3) Heat a large frying pan with 1 tablespoon of oil over high hear. Add in garlic and stir fry till fragrant.

4) Add chopped preserved radish and stir fried till fragrant and looks grossy. Then, add in chili paste. Return sauteed carrot cake and stir fry to combine well. Drizzle some oil if finds too dry.

5) Drizzle fish sauce, stir fry a few times, followed by adding of light soy sauce and sugar. Stir fry to combine well. Then, spread the carrot cake pieces nicely on the pan, and lightly press with the back of the spatula. Let it pan fry for 1 – 2 minutes. May drizzle more oil or just water to moist the carrot cake.

6) Break eggs into a small bowl and beat it lightly with a fork. May add some light soy sauce and pepper, if desired. Pour eggs solution over the carrot cake. Let the eggs set and cook (without stirring) till semi done. Divide the carrot cake to quarters using the spatula, for easy flipping. Flip over the carrot cake portions, and let it cook till both sides are cooked and golden browned. Heat off. Transfer to serving dish, garnish and serve hot.

“White” fried carrot cake uses lots of eggs, with some chopped persevered radish, it helps to release the aromatic scents that will mingle in the palate for a while. However, this can only be eaten moderately and not too often as this imbalanced diet dish is usually cooked with loads of oil. But, of course, you can always restrict yourself from adding so much of the oil in your food (smile).

Look at this goodness again… It was very fragrant and yummy with the home-cooked flavour (ha ha)..

A portion of this Fried Carrot Cake counts about 450kcal.

Tips: I got the readily made and packed chilled carrot cake from NTUC Extra. It can also be found in many other supermarkets in Singapore.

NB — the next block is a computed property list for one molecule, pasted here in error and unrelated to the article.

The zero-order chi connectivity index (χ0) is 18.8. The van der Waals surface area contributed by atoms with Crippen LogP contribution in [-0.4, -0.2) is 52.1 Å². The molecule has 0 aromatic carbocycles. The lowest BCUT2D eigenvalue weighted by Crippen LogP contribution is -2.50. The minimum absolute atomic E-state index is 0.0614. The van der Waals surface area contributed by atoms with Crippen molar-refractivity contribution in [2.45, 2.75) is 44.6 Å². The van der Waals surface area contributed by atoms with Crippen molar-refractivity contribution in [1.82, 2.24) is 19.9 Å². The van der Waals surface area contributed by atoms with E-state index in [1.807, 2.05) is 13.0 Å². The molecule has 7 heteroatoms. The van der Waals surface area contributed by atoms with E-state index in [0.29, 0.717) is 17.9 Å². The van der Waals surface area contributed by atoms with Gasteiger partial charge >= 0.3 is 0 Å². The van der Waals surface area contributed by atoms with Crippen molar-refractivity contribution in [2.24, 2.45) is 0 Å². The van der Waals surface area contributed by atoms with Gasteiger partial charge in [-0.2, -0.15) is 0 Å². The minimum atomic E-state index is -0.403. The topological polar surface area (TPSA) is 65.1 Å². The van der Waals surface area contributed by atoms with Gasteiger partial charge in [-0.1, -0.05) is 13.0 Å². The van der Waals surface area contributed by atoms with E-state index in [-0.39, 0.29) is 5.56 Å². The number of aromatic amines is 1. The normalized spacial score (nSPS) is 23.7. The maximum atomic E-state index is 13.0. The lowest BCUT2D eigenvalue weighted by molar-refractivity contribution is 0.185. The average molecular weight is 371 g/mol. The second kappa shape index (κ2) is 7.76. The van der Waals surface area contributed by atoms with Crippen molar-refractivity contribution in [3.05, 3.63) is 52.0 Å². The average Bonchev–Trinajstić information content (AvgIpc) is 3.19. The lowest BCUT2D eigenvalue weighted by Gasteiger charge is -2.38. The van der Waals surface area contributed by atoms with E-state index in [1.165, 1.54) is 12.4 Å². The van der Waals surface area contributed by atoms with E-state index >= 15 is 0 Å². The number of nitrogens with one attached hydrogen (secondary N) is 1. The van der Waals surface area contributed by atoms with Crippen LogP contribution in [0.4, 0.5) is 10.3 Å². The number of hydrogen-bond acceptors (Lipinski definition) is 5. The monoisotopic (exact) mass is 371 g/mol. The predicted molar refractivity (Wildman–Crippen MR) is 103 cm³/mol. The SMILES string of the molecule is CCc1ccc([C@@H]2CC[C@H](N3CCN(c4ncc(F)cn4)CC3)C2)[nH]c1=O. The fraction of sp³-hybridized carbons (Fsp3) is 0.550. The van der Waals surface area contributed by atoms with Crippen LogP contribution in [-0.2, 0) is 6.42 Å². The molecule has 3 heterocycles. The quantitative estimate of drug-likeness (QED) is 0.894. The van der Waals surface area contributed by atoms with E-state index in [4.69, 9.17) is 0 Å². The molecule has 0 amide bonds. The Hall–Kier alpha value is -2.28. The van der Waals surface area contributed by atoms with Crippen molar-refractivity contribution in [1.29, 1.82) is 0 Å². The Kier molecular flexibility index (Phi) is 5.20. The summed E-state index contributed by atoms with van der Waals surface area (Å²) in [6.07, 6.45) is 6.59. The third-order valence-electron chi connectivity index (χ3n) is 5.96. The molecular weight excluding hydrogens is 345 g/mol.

* If you find the carrot is too sticking, add more oil to fry.
* Steep the Chai Po for longer time, in order to eliminate its high salt content. Do a taste check on the steeped Chai Po. If you find the Chai Po is still taste salty enough for you, do omit the additional salt content of fish sauce and light soy sauce in the cooking.
* The amount of salt content (i.e. fish sauce and light soy sauce) is adjustable to your liking. Different individual has different tolerance level for salt. To ensure the best right taste, add the amount in stages. Do taste check. **Thanks to Joseph for bringing this up!

Hello! My name is PatriCa. I love food. Cooking is my passion, and it's all about sharing. I want my loved ones to enjoy healthy home-cooked meals. So, that includes you! If you wish to know more about me, I invite you to join me at My Wok Life FaceBook.

7 thoughts on “Singapore Hawker-Style Fried Carrot Cake (Chai Tau Kway) Recipe”

  1. Hello Patrica!

    Wow I can’t believe you made your own carrot cake from scratch =)

    I love carrot cake and yam cake ~ maybe i can do my own too hehe

    I finally cooked dinner yesterday! haha was home early so I cooked a simple meal ~ stir fried brocoli, stir fried chicken meat with red bell pepper and a soup (lotus root with peanuts & pork rib & dried cuttlefish)